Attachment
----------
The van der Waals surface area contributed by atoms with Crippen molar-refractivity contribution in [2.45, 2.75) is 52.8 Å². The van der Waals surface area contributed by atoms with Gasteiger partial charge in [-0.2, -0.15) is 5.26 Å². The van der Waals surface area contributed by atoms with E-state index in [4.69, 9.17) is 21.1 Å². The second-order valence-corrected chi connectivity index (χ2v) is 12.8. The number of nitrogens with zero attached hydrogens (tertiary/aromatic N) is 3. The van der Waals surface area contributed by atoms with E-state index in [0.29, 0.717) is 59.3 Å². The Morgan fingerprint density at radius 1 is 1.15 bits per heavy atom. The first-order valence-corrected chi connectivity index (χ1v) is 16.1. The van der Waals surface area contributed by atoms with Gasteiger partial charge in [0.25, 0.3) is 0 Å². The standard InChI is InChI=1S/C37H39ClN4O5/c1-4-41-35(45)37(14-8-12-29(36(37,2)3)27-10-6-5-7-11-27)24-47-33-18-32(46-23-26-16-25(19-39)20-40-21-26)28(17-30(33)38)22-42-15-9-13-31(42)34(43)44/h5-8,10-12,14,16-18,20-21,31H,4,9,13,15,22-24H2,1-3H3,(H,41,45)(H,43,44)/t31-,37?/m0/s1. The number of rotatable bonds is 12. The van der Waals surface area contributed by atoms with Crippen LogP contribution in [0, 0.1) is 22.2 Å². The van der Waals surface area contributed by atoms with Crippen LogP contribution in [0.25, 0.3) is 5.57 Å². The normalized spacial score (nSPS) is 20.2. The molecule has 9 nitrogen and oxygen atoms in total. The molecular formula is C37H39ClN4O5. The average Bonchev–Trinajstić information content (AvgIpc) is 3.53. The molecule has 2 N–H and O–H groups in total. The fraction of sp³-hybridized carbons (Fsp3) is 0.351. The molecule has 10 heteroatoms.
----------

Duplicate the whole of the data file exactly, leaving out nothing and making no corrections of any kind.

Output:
The van der Waals surface area contributed by atoms with Crippen molar-refractivity contribution in [2.45, 2.75) is 52.8 Å². The van der Waals surface area contributed by atoms with Gasteiger partial charge in [-0.2, -0.15) is 5.26 Å². The van der Waals surface area contributed by atoms with E-state index in [4.69, 9.17) is 21.1 Å². The second-order valence-corrected chi connectivity index (χ2v) is 12.8. The number of nitrogens with zero attached hydrogens (tertiary/aromatic N) is 3. The van der Waals surface area contributed by atoms with E-state index in [0.29, 0.717) is 59.3 Å². The Morgan fingerprint density at radius 1 is 1.15 bits per heavy atom. The first-order valence-corrected chi connectivity index (χ1v) is 16.1. The van der Waals surface area contributed by atoms with Gasteiger partial charge in [0.25, 0.3) is 0 Å². The standard InChI is InChI=1S/C37H39ClN4O5/c1-4-41-35(45)37(14-8-12-29(36(37,2)3)27-10-6-5-7-11-27)24-47-33-18-32(46-23-26-16-25(19-39)20-40-21-26)28(17-30(33)38)22-42-15-9-13-31(42)34(43)44/h5-8,10-12,14,16-18,20-21,31H,4,9,13,15,22-24H2,1-3H3,(H,41,45)(H,43,44)/t31-,37?/m0/s1. The number of rotatable bonds is 12. The van der Waals surface area contributed by atoms with Crippen LogP contribution in [0, 0.1) is 22.2 Å². The van der Waals surface area contributed by atoms with Crippen LogP contribution in [0.25, 0.3) is 5.57 Å². The normalized spacial score (nSPS) is 20.2. The molecule has 9 nitrogen and oxygen atoms in total. The molecular formula is C37H39ClN4O5. The average Bonchev–Trinajstić information content (AvgIpc) is 3.53. The molecule has 2 N–H and O–H groups in total. The fraction of sp³-hybridized carbons (Fsp3) is 0.351. The molecule has 10 heteroatoms.